FWIW, my home server is also "late 2011" vintage. I don't think I'd be replacing it except to get larger drives and/or faster-than-1.5Gbps SATA providing the hardware stays reliable. But my main "desktop" environment is a laptop, with SSD, lots of RAM, and a large (external) display. So YMMV.

Perhaps you just want a 4K display and a video card to drive it? :-)


PS: There's never a perfect time to buy new computer tech. Immediately after new announcements is sometimes as good as any (particularly if you find the now-"last years' model" is still good enough for you and suddenly cheaper). But at best that only gets you one extra 6 month period of relaxing from the "should I have waited for the Next Big Thing" thoughts....

I'm of the same mind (must be why I enjoy your blog :)). I'm a long time Xmonad user, and my X usage is primarily a bunch of xterms and a browser.

Each time I replace my desktop machine, I look for opportunities to make it simpler; to build, configure, and to maintain. When the nouveau driver made it into debian several years ago, it felt like a win since all my graphics junk worked reasonably well, I didn't have to install any third party stuff or deal with dkms. It did mean that I needed to keep getting Nvidia cards, and they couldn't be either too old nor too new lest I find myself outside Nouveau's supported range.

The last time I replaced my machine, I opted for a mini-itx enclosure, and was hoping to find some cheap late-model, fanless Nvidia card for it. The board I used (one of the Asus Z97 boards, I forget which) had the right connectors for my display wired to the onboard Intel graphics hardware. The Intel stuff worked so well out of the box with Debian that I never bothered to get a discrete card.

The test for me has always been whether things fall apart when I finally get around to doing one of the things I do infrequently, like opening something with VNC, playing a Flash video, or when one of my kids cons me into letting them run Minecraft on my Linux box. The Intel hardware has worked fine in all these cases, and to my delight I have not had to screw around with anything to have it work. I suppose it's a little disappointed that my hard-won skills are no longer needed, but I don't think I miss it.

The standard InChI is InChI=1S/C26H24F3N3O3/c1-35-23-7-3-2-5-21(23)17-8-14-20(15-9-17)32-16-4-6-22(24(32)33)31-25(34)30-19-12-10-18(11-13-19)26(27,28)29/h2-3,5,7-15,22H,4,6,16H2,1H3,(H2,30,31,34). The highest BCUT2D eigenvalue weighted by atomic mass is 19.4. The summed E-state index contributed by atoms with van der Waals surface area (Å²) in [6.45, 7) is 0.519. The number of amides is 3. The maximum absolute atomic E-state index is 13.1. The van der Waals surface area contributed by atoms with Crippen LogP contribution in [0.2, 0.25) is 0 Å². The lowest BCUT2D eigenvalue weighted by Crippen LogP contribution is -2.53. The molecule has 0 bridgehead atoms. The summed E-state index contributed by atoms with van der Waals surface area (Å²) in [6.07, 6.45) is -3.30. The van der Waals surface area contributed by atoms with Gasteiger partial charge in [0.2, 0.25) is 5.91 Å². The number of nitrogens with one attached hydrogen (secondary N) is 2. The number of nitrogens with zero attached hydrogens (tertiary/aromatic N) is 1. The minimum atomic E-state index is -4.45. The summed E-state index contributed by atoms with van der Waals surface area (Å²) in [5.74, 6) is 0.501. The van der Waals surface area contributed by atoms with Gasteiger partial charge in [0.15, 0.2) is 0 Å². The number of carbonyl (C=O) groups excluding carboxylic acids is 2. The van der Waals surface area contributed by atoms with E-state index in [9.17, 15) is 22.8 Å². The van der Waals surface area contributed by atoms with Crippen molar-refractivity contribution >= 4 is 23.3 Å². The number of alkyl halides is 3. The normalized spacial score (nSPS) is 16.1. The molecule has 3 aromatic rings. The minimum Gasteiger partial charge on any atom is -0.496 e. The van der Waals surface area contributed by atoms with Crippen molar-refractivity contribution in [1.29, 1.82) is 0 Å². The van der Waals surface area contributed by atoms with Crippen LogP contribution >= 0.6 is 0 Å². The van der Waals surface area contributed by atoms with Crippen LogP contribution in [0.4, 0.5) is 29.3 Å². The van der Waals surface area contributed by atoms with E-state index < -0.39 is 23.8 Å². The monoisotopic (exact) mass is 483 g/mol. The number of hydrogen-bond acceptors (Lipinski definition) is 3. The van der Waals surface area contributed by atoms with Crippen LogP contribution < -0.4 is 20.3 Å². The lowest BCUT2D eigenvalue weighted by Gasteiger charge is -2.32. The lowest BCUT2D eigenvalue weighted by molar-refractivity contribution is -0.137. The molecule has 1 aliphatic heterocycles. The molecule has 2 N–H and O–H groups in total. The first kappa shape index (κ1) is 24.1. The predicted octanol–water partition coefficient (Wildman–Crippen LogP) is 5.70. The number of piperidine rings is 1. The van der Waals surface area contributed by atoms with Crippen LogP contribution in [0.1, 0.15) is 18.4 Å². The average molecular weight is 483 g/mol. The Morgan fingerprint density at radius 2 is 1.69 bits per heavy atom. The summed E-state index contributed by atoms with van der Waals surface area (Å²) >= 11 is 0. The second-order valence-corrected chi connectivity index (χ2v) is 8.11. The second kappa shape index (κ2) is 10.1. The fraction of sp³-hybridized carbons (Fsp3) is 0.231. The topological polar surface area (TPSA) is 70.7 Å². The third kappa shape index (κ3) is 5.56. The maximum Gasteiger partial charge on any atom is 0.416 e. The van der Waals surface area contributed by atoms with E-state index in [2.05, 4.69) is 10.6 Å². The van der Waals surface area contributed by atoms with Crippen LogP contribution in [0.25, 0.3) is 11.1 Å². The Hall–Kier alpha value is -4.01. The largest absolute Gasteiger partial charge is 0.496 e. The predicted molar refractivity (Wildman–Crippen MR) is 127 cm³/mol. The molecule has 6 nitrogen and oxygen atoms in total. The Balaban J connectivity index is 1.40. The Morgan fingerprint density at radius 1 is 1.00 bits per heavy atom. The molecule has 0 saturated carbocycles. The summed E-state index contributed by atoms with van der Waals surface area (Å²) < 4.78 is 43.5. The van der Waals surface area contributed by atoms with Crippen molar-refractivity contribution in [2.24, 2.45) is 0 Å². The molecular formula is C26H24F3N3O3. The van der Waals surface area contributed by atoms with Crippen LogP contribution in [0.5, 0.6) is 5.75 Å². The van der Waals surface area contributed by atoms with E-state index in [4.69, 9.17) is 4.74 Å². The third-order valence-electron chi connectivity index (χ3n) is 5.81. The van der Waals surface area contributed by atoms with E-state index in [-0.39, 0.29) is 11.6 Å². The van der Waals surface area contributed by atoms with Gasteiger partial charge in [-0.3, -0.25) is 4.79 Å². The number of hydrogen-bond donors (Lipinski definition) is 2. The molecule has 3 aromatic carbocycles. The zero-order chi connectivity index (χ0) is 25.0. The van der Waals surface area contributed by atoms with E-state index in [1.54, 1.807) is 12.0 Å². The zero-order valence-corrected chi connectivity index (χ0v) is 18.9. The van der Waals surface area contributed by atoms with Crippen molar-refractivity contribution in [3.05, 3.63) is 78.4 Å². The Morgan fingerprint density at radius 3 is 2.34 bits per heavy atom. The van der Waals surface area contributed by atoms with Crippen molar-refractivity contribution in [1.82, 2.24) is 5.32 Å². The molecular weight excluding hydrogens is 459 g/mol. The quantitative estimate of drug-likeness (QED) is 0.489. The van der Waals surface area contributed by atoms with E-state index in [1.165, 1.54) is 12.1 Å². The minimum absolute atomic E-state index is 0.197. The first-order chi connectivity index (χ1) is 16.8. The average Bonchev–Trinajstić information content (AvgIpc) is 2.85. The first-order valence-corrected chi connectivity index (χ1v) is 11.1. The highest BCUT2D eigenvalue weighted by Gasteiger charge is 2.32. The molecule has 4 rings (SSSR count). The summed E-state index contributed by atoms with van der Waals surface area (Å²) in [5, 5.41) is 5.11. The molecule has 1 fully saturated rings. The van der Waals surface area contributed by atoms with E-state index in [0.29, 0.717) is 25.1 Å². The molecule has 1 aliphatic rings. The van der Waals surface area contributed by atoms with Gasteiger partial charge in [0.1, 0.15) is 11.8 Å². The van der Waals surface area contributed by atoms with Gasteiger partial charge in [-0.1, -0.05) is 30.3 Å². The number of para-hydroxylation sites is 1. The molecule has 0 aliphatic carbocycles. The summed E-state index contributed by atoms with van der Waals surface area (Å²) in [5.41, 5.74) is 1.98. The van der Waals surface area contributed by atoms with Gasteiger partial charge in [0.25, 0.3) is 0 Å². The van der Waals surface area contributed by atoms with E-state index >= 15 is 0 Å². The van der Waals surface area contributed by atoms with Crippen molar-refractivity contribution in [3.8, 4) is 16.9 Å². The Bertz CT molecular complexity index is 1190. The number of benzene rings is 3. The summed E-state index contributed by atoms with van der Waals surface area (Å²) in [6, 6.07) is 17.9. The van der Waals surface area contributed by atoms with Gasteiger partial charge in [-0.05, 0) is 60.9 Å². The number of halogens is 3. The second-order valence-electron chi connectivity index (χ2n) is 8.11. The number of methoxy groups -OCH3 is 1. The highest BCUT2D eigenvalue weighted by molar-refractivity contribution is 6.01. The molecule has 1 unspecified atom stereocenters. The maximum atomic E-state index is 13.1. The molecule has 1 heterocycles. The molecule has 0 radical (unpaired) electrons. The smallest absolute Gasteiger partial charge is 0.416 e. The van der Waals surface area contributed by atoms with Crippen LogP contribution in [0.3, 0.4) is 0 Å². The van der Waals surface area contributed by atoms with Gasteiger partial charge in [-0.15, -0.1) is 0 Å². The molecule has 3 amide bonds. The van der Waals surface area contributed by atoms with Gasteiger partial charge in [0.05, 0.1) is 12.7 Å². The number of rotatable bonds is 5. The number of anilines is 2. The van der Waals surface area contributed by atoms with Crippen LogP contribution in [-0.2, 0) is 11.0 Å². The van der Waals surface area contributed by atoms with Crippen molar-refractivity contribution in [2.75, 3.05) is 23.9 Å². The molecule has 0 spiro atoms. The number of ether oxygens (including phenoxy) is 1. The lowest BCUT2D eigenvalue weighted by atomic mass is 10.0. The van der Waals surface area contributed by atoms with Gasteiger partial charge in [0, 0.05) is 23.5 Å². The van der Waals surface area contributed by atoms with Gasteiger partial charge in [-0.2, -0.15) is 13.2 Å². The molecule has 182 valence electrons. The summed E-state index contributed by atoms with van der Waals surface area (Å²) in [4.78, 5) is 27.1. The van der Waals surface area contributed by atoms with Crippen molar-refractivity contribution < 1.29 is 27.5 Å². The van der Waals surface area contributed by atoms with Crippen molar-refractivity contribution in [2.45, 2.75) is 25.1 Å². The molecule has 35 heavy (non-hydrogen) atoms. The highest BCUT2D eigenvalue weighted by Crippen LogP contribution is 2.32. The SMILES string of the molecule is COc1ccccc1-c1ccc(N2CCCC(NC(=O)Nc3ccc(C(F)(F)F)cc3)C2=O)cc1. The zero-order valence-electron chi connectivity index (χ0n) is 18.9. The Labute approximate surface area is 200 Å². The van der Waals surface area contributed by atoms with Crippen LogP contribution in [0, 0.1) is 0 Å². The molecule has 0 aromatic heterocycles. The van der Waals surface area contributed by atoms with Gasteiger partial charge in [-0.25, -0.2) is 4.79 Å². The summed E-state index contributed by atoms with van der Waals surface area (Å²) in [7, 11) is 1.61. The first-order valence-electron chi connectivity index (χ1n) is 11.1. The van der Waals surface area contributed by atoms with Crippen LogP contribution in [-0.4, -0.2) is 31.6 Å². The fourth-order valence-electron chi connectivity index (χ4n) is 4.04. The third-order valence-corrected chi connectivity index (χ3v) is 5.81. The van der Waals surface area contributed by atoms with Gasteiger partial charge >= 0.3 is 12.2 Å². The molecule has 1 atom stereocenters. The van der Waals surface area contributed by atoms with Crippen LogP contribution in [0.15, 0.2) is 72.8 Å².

Anyway I can't comment on the Skylake and newer Intel support, but I like to stay a generation back anyway, and for my needs the Haswell CPUs feel blindingly fast and there are lots of good motherboard options. If Intel keeps up the good work I'll never buy another video card for my workstation.

By James (trs80) at 2016-03-23 12:01:19:

The embedded GPUs in Intel's latest CPUs are definitely capable of basic OpenGL tasks. The higher-end ones can be used for gaming, although they're only available in mobile chips.

If you want ECC though, perhaps look at Intel Xeon-D, which also has 10Gb built in to the chip. No integrated graphics though.

By Anon at 2016-03-25 05:00:57:

It's worth noting that in Fedora 23 it is possible to choose a Wayland desktop when running under VMware Fusion on a Mac Mini (which has a 2013 era integrated Intel card).

While the desktop itself was glitchy, the performance seemed fine so the key going forward looks to be drivers (and maturity of the desktop stack) rather than the raw power of the hardware (even with the virtualization overhead). Having said that I wasn't using 4K resolutions or huge monitors...

Hopefully running X under Wayland will work well and then people will be able to continue using the same desktop environments that way until they are ported.

By Ben Hutchings at 2016-03-25 22:37:16:

Microsoft made this a requirement for the "Designed for Windows" logo when they launched Windows Vista in 2007 including the DWM compositor. Oddly enough, since then integrated GPUs have been quite capable of running a compositor, whether that's DWM or it's GNOME Shell on X or Wayland.

Written on 23 March 2016.